Craig Sechler plays the Daedric Princes Hircine and Peryite.
Lani Minella is Nocturnal and the Night Mother. Talk about an evil resume - and this is on top of her providing the low, husky voice for female dark elves.
It's kinda surreal to talk to Elisif's servant, Erdi, and then find out that Elisif herself sounds exactly like her.
What Could Have Been: If the file names seen in the editor for their equipment are any indication, the Stormcloaks were originally going to be called the Sons of Skyrim, with their officers being called the Sons of Talos.
It could be that they did call themselves that originally. The term "Stormcloak" started as an epithet that was adopted by the rebellion. History is full of examples of members of a cause being named after that cause's champion as an epithet only to have it be adopted by the people it was intended to insult. On the other hand, Stormcloak NPC's have 'For the Sons of Skyrim!' as a battlecry, are named as such in certain quest log entries, as well as being the name of some of their campsites on the map.
It seems that the Civil War was originally going to have several new features, such as all five main holds being attacked by their opposing side, as well as new radiant quests. At least some of these features were restored with this mod.
According to rumors, there was going to be a Dark Brotherhood sidequest where Erikur commissions you to assassinate Elisif so he can become Jarl of Solitude. Thankfully, it never made it past the cutting board.
An alternate take on that sidequest, "Boethiah's Bidding", was supposed to be a sequel to "Boethiah's Calling" and involved the same task. Some of the code is actually in the game, but the fact that it was never fully implemented makes the quest Unwinnable even if you force-start it with the console.
According to Todd Howard, shortly before working on Skyrim, Bethesda were in talks to make titles based on A Song of Ice and Fire and despite some heavy interest, ultimately turned it down to continue developing the Elder Scrolls and their own lore. The return of the Dragons and Civil War in Skyrim (plots that feature heavily in both works) may also have been partially inspired by this, although this has yet to be confirmed by any official sources.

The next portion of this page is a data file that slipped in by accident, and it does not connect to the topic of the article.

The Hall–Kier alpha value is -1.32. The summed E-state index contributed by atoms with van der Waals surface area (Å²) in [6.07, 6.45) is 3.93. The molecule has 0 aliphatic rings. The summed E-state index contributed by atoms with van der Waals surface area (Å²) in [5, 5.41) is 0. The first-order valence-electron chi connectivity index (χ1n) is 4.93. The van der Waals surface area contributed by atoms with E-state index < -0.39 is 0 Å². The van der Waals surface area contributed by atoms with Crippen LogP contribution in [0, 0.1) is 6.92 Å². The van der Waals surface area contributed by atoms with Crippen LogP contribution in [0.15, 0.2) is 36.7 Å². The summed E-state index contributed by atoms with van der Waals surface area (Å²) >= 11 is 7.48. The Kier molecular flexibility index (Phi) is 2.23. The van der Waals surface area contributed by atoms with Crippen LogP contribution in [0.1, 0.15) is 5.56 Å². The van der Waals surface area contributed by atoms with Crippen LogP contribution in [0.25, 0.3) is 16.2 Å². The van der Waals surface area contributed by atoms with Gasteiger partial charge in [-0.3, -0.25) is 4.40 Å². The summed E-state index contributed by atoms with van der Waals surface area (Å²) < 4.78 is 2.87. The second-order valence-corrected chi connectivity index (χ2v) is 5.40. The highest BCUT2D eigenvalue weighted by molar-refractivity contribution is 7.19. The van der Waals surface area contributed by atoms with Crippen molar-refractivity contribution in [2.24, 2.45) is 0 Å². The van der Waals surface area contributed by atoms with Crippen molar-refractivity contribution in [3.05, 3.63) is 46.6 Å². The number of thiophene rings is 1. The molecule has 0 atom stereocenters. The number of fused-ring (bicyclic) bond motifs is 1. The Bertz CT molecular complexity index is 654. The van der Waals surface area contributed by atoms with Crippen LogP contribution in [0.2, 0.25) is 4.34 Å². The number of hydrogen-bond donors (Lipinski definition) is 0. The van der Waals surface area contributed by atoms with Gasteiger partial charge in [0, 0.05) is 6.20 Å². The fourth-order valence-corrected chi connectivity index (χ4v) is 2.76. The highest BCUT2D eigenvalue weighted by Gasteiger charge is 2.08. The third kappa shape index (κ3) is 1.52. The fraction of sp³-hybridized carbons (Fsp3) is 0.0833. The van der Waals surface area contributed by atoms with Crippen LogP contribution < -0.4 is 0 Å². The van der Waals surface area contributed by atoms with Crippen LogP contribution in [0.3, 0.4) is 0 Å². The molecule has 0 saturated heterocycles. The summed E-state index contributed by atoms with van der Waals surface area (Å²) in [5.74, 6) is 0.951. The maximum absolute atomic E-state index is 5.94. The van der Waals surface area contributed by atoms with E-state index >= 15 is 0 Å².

Miraak, from the Dragonborn DLC, had a bunch of lines cut from the final game. These lines make him more of an Anti-Villain (such as regretting having to kill you), and even hint that he was originally slated to live at the end of the main quest.
Mephala's Daedric Quest has some cut content that implies that Jarl Balgruuf would have been killed by his own children, with his brother taking over as Jarl. Remnants of this are still hinted at within the quest and the plot of Balgruuf's son having been corrupted by Mephala is never resolved.
Considering the dropped Balgruuf and Elisif murders in game, Skyrim, as originally written would have been much more Pro-Stormcloak, ultimately leaving the Empire with only one Reasonable Authority Figure Jarl, who's probably going to die of old age soon, with the remainder being scheming backstabbers. While Elisif's was dropped early in development, Balgruuf's made it all the way to early beta testing. It was ultimately the Beta Testers who pointed out that killing off reasonable authority figures on the Imperial side, especially the one who trusts the Dragonborn from the start of the game, made players choosing to go Imperial a Shoot The Shaggy Dog Story and would ruin the moral ambiguity of the Civil War storyline that's loved today.
Word of Saint Paul: The idea that the Thalmor want to end Talos worship as part of a plot to destroy the mortal world and Ascend to a Higher Plane of Existence doesn't actually appear in-game, but comes from forum posts by Michael Kirkbride. While responsible for a lot of Elder Scrolls lore (especially Morrowind) and the creation of the Thalmor originally (they are referenced in the first Pocket Guide to the Empire that was packaged with Redguard), he was not directly involved in writing the plot of Skyrim beyond the initial idea stages (that happened during Morrowind and early Oblivion).